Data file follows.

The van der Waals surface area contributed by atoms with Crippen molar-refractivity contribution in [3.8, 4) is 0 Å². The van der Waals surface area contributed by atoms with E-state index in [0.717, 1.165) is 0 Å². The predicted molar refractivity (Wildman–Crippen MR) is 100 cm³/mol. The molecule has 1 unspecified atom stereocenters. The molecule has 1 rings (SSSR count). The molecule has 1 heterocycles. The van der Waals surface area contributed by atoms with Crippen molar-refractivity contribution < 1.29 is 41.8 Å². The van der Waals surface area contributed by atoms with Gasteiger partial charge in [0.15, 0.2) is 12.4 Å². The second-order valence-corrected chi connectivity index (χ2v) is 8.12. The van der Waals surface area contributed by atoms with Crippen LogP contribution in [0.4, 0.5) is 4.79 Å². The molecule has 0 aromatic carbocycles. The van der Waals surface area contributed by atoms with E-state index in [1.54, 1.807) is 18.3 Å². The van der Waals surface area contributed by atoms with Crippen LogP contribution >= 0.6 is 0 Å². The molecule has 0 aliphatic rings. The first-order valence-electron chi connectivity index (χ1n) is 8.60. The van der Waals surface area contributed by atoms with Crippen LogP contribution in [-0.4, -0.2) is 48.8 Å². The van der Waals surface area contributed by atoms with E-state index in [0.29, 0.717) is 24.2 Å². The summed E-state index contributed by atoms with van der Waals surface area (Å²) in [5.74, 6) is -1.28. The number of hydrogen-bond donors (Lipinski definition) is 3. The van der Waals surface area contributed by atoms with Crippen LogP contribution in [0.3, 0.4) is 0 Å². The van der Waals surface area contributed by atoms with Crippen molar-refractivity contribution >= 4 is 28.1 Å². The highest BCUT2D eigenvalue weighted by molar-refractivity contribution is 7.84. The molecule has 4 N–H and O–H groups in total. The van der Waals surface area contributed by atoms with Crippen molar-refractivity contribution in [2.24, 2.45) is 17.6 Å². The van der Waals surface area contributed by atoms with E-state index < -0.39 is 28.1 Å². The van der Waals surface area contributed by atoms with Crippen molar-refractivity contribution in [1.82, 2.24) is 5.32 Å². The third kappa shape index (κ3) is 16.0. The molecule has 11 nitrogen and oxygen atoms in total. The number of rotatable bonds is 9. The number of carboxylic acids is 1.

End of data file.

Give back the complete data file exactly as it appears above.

The van der Waals surface area contributed by atoms with Crippen molar-refractivity contribution in [3.8, 4) is 0 Å². The van der Waals surface area contributed by atoms with E-state index in [0.717, 1.165) is 0 Å². The predicted molar refractivity (Wildman–Crippen MR) is 100 cm³/mol. The molecule has 1 unspecified atom stereocenters. The molecule has 1 rings (SSSR count). The molecule has 1 heterocycles. The van der Waals surface area contributed by atoms with Crippen molar-refractivity contribution < 1.29 is 41.8 Å². The van der Waals surface area contributed by atoms with Gasteiger partial charge in [0.15, 0.2) is 12.4 Å². The second-order valence-corrected chi connectivity index (χ2v) is 8.12. The van der Waals surface area contributed by atoms with Crippen LogP contribution in [0.4, 0.5) is 4.79 Å². The molecule has 0 aromatic carbocycles. The van der Waals surface area contributed by atoms with E-state index in [1.54, 1.807) is 18.3 Å². The van der Waals surface area contributed by atoms with Crippen LogP contribution >= 0.6 is 0 Å². The molecule has 0 aliphatic rings. The first-order valence-electron chi connectivity index (χ1n) is 8.60. The van der Waals surface area contributed by atoms with Crippen LogP contribution in [-0.4, -0.2) is 48.8 Å². The van der Waals surface area contributed by atoms with E-state index in [0.29, 0.717) is 24.2 Å². The summed E-state index contributed by atoms with van der Waals surface area (Å²) in [5.74, 6) is -1.28. The number of hydrogen-bond donors (Lipinski definition) is 3. The van der Waals surface area contributed by atoms with Crippen LogP contribution in [0.3, 0.4) is 0 Å². The van der Waals surface area contributed by atoms with Crippen molar-refractivity contribution >= 4 is 28.1 Å². The highest BCUT2D eigenvalue weighted by molar-refractivity contribution is 7.84. The molecule has 4 N–H and O–H groups in total. The van der Waals surface area contributed by atoms with Crippen molar-refractivity contribution in [2.24, 2.45) is 17.6 Å². The van der Waals surface area contributed by atoms with E-state index < -0.39 is 28.1 Å². The van der Waals surface area contributed by atoms with Crippen molar-refractivity contribution in [1.82, 2.24) is 5.32 Å². The third kappa shape index (κ3) is 16.0. The molecule has 11 nitrogen and oxygen atoms in total. The number of rotatable bonds is 9. The number of carboxylic acids is 1.